Effective May 1, 2018, there are now new means test figures for debtors filing for bankruptcy. These numbers are set by the US Trustee Program, which is a division of the Justice Department. The means test is essentially a budget test which applies if a debtor exceeds than the median income for their household size for the state in which they live. It was added to the Bankruptcy Code in 2005 and determines which bankruptcy chapter a debtor may qualify for. If a debtor passes the means test, they can file a Chapter 7 Bankruptcy, if not they will be limited to filing a Chapter 13.
The US Trustee program updates the median income figures periodically and the new figures have gone up. Below are the new median income figures for New York:
Household of 1: $53,132
Household of 2: $68,087
Household of 3: $80,840
Household of 4: $98,583
For household with more than 4 people, add $8,400 for each individual in excess of 4.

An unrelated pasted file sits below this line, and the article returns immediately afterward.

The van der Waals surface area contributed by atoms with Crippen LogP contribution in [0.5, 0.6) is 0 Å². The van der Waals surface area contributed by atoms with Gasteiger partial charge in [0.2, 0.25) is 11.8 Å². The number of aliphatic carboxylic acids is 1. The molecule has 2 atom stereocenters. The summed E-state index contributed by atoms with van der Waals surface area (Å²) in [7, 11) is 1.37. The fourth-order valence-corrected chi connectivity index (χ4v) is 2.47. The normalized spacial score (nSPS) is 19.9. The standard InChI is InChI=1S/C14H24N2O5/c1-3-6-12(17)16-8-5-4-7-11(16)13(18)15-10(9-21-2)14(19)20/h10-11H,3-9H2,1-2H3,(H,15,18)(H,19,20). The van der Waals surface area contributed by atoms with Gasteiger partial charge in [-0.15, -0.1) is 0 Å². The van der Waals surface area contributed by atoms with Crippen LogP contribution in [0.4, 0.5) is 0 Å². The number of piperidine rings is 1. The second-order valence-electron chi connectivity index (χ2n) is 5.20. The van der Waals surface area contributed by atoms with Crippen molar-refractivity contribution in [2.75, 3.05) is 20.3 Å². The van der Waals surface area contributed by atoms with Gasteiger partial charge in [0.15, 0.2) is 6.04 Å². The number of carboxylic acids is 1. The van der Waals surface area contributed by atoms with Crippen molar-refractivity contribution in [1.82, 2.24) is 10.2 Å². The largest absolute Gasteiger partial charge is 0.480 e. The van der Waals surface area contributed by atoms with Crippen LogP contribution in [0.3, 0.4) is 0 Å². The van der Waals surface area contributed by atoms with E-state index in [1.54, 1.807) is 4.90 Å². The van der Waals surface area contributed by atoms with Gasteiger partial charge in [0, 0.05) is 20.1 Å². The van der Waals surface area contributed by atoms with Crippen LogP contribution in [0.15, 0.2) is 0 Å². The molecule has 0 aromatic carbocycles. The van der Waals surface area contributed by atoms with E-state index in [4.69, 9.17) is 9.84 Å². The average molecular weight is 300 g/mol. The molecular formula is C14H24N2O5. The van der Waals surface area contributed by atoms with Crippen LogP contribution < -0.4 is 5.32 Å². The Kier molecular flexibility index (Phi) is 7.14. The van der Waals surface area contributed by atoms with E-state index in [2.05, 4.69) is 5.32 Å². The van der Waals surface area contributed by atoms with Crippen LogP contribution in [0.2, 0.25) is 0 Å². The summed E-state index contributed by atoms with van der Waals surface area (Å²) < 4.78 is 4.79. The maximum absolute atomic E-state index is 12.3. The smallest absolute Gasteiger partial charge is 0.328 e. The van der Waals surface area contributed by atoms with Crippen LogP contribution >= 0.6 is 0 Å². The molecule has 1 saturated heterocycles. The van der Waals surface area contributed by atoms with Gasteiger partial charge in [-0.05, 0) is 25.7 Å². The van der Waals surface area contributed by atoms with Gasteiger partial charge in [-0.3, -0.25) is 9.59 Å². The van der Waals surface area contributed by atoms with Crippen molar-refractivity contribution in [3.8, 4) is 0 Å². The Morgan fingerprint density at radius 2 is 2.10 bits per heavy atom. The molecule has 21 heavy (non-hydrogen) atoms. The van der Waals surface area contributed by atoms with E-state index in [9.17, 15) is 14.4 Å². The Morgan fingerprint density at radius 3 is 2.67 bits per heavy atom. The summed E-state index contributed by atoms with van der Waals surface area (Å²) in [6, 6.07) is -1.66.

If a debtor has previously failed the means test but were unable to afford the required Chapter 13 Bankruptcy repayment plan, they may want to contact a bankruptcy attorney. They may now be below the median income for their household size. If they are still over the median income, they might want to have their means test recalculated, because with the change in figures, they may now pass.
If you have any questions about the means test or bankruptcy, please feel free to contact the Law Offices of David I. Pankin, PC at 888-529-9600 or by using our easy online contact form. David I. Pankin is a Brooklyn bankruptcy lawyer helping consumers in New York, Long Island and Westchester County since 1995.